• 15. Managing risks in a health insurance programme  Moral hazard – This takes place when the fact of being insured changes the behaviour of the patient or the provider. There are two types of moral hazard.  In the supply side moral hazard, we find that the provider tends to intervene unnecessarily or charge higher bills for an insured patient.  In the demand side moral hazard, the patient tends to demand more care, or indulges in risky behaviour, because of the insurance status.
  • 16. Types of Health Insurance Health Insurance Plans Community Based / Private Social Micro Insurance
  • 18. Social Health Insurance  There are two mandatory and contributory health insurance schemes in India – the Central Government Health Scheme (CGHS) for the government of India‟s civil servants and the Employees' State Insurance Scheme (ESIS) for the low-paid industrial workers.  Here the eligible people contribute through a payroll tax towards a specific health fund. This fund then finances specific benefits for them.  Rashtriya Swasthya Bima Yojana (RSBY) for BPL families is recent addition in social insurance.
  • 19. Central Government Health Scheme (CGHS)  The CGHS was introduced in 1954 as a contributory health scheme to provide comprehensive medical care to the central government employees and their families.  Currently, there are approximately 5.5 million beneficiaries. The staff contributes a nominal amount (ranging from Rs 30 to Rs 300 per month) from their salaries.  It provides service through following categories of systems:-  Allopathic  Homeopathic  Indian System of Medicines
  • 20. CGHS Beneficiaries Besides Central Government employees, the scheme also provides services to:  Members and Ex-members of Parliament  Judges of the Supreme Court and High Court (sitting and retired)  Freedom Fighters  Central Government Pensioners, Employees of Autonomous bodies  Ex-Governors and Ex-Vice-Presidents of India
  • 21. CGHS Facilities The benefit package includes both outpatient care and hospitalisation. The medical facilities are provided through Wellness Centres and polyclinics.  248 Allopathic dispensaries  19 polyclinics  78 Ayush dispensary/units  3 Yoga Centres  65 Laboratories  17 Dental Units  Also uses the facilities of the government and approved private hospitals to provide inpatient care and reimburses the expenses to the patient.
  • 22. CGHS - Problems  Equity – In a country where the government spends about 1.1% of the GDP on healthcare, it is unacceptable that a sizable amount of this goes to the better-off section of the society.  Demand side moral hazard – It is noted that more than 80% of the hospitalised patients are self-referred. It appears that most patients prefer to bypass the dispensaries and directly avail of specialist services.  Poor quality care – There are regular complaints about long waiting periods, inadequate supply of medicines and equipment and unhygienic conditions  High out-of-pocket expenditure
  • 23. Employees' State Insurance Scheme  Established in 1948, the Employees‟ State Insurance Scheme (ESIS) is an insurance system, which provides both cash and medical benefits. It was conceived as a compulsory social security benefit for workers in the formal sector.  The Employees‟ State Insurance Corporation (ESIC) manages the scheme and is a corporate semigovernment body headed by the Union Minister of Labour as Chairman and a Director General as the chief executive.  Number of insured persons covered under the ESI Scheme reached 16 million in 2010-11.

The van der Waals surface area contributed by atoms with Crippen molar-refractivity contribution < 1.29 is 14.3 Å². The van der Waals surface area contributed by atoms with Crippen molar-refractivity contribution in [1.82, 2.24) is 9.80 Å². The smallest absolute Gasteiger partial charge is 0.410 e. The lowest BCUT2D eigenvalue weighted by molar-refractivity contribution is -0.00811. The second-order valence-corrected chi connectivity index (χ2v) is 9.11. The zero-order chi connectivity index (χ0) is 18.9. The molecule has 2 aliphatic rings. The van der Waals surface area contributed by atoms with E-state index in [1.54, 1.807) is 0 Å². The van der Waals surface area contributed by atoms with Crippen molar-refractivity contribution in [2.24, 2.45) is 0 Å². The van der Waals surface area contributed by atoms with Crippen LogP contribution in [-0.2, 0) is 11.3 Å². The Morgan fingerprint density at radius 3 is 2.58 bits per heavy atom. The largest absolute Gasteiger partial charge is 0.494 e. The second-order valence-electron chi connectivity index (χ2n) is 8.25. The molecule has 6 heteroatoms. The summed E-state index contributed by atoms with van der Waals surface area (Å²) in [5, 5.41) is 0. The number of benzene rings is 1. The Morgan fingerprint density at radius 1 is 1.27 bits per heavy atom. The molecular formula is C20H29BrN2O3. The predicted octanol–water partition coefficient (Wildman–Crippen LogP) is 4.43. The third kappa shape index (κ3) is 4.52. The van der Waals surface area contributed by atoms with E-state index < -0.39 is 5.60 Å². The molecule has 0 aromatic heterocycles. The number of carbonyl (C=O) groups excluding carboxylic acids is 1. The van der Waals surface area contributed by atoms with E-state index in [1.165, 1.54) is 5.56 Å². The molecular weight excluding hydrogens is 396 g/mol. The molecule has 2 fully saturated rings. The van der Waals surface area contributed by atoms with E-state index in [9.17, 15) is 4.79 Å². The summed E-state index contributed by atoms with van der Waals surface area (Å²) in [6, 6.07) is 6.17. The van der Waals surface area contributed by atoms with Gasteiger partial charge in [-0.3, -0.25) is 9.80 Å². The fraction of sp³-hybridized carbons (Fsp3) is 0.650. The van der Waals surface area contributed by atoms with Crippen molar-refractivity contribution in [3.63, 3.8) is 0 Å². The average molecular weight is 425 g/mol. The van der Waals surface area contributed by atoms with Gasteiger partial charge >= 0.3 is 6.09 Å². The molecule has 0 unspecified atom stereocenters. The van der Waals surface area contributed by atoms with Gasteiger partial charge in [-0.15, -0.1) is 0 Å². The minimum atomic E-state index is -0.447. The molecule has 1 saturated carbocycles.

• 24. Employees' State Insurance Scheme  The Act compulsorily covers: (a) all power-using non-seasonal factories employing 10 or more persons; (b) all non-power-using factories employing 20 or more employees, and (c) service establishments like shops, hotels, restaurants, cinemas, road transport and newspapers.
  • 25. Employees' State Insurance Scheme  Act does not include employees of Indian navy, military or air force; or whose wages exceed Rs. 15000 or as prescribed by the Central Government.  To avail of the sickness benefit, the employee has to have worked for 78 days prior to the sickness. Similarly, to avail of the maternity benefit, the woman has to have worked for 70 days prior to the sickness.
  • 26. Employees' State Insurance Scheme Contribution :-  State Governments share 1/8th of expenditure on medical treatment and attendance (7/8 being borne by the ESIC).  Employees pay on an average 1.75% of the wages and employers contribute 4.75% of the wage bill. The employee who is getting daily wage of less than Rs. 70.00 shall be exempted from payment of contribution.
  • 27. Employees' State Insurance Scheme Benefits :- 1) Sickness Benefit:  At the rate of 50% of the daily average wage is given to the employee for a maximum period of 91 days in one year. In diseases like tuberculosis, leprosy, fracture, malignancy etc, the sickness benefits are extended to two year. 2) Maternity Benefit:  At the rate of full wages for a period of 84 days in case of pregnancy and 6 weeks in case of miscarriage or MTP.
  • 28. Employees' State Insurance Scheme 3) Disablement Benefit :-  In cash, 72% of the wages is given to the temporary disabled person during the period of disablement. In case of permanent disablement, the payment is made at the same rate for the whole of his life in the form of pension. 4) Dependent Benefit :-  Widow or adopted child (up to the age of 18 years or till the daughter get married) of the diseased person gets the cash payment may be in the form of pension.